By Anthony Faiola, November 25 – Washington Post – SEMDINLI, Turkey — This town of 19,000 nestled in an idyllic mountain pass of impossibly green pastures and golden autumn trees is on the front lines of Turkey’s rapidly escalating guerrilla war.
In a struggle for autonomy as well as independent language and education rights, the outlawed Kurdistan Workers’ Party (PKK) has waged a low-grade conflict in Turkey for decades. But in recent months, the group has reemerged as a stronger, better equipped and increasingly organized force that is now in the midst of one of its bloodiest campaigns since the worst days of the conflict in the 1990s.
A few dozen young Palestinians get close to the fence at Gaza border, and Israeli soldiers fire shots to warn them. The rebels, observers say, appear to be taking a cue from the recent Arab uprisings, seeking to inspire a “Kurdish Spring” among segments of a stateless ethnic group numbering roughly 30 million and traditionally living in parts of Turkey, Syria, Iran and Iraq. The campaign is presenting a major security risk for Turkey at a time when this strategically vital NATO member is also pushing for a limited international intervention against the government of Syrian President Bashar al-Assad, who Turkish officials see as being at least partly responsible for the mounting PKK threat.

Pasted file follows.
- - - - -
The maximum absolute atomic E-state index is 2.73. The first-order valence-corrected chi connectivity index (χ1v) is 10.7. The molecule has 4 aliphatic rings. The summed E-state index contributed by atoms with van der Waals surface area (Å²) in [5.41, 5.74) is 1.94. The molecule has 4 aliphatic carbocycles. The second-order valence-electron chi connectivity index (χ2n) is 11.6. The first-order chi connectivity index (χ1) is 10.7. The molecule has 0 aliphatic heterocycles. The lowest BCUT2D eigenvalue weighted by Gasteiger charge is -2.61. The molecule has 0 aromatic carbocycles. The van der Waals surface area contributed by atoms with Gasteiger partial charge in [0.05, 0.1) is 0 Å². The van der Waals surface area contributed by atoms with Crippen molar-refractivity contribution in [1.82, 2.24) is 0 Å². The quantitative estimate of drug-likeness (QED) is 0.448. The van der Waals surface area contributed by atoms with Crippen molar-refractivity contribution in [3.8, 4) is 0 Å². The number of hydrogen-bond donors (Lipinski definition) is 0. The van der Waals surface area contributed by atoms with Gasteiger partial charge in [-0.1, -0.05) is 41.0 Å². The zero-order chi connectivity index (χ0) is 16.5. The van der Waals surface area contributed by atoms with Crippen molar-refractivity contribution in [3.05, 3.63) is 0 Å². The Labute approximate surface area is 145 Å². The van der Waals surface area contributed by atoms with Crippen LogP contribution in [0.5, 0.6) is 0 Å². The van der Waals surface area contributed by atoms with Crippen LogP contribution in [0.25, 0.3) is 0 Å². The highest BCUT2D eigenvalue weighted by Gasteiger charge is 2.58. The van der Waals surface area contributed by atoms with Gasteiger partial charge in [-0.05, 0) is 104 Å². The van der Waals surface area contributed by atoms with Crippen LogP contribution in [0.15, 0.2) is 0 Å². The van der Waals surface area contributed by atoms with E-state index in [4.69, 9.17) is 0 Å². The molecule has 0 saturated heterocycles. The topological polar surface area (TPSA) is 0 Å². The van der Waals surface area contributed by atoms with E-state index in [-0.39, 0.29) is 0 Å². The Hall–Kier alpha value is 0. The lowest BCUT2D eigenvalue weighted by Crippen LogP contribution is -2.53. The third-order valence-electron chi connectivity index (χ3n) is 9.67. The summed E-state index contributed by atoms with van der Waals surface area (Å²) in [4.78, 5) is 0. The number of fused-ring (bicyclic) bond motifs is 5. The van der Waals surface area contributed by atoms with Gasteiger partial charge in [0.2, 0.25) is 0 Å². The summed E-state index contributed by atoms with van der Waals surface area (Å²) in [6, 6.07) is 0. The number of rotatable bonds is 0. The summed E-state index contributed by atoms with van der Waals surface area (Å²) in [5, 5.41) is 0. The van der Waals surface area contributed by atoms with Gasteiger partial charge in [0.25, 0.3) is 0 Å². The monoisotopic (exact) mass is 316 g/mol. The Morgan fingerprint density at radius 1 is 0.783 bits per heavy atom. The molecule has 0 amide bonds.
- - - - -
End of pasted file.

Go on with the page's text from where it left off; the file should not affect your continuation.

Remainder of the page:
As Assad’s grip on Syria has loosened during the civil war, a Syrian Kurdish faction allied with the PKK has established itself as a de facto administration in a growing number of northern cities and towns. Some analysts and diplomats suggest that Assad may be tactically ceding lands to Kurdish rebels there, allowing Syria to become a transit point for weapons and fighters targeting Turkey, which has called for his immediate ouster. Others suggest that Assad, struggling to quell a broader uprising, has simply been unable to prevent the group’s spread. Either way, the rising strength of Kurdish rebels in the region is fueling a bloody uptick in Turkey’s long-simmering guerrilla war. The death toll in Turkey has climbed to at least 490 in the past 10 and a half months, making this the conflict’s deadliest year since at least 1999, according to International Crisis Group, a Brussels-based nongovernmental organization.
Here in Semdinli, near the mountainous border with Iran and Iraq, a massive truck bomb went off Nov. 4 just as a Turkish army tank rolled by. Marking the worst bombing here since 2005, the explosion sent hot shrapnel raining down on revelers leaving a wedding party, killing an 11-year-old boy, wounding 24 others and blowing out windows and storefronts for blocks.
The blast followed a series of assaults in which rebel commandos attempted to seize this town populated largely by ethnic Kurds, attacking an army base and launching rocket-propelled grenades at the regional governor’s residence, forcing Turkish troops to stage a daring rescue of the Ankara-appointed governor and his wife. “Their tactics have suddenly changed,” said Sedat Tore, Semdinli’s mayor. “They used to come down from the mountains for quick attacks and quick retreats. Now, they are staying and trying to control territory.”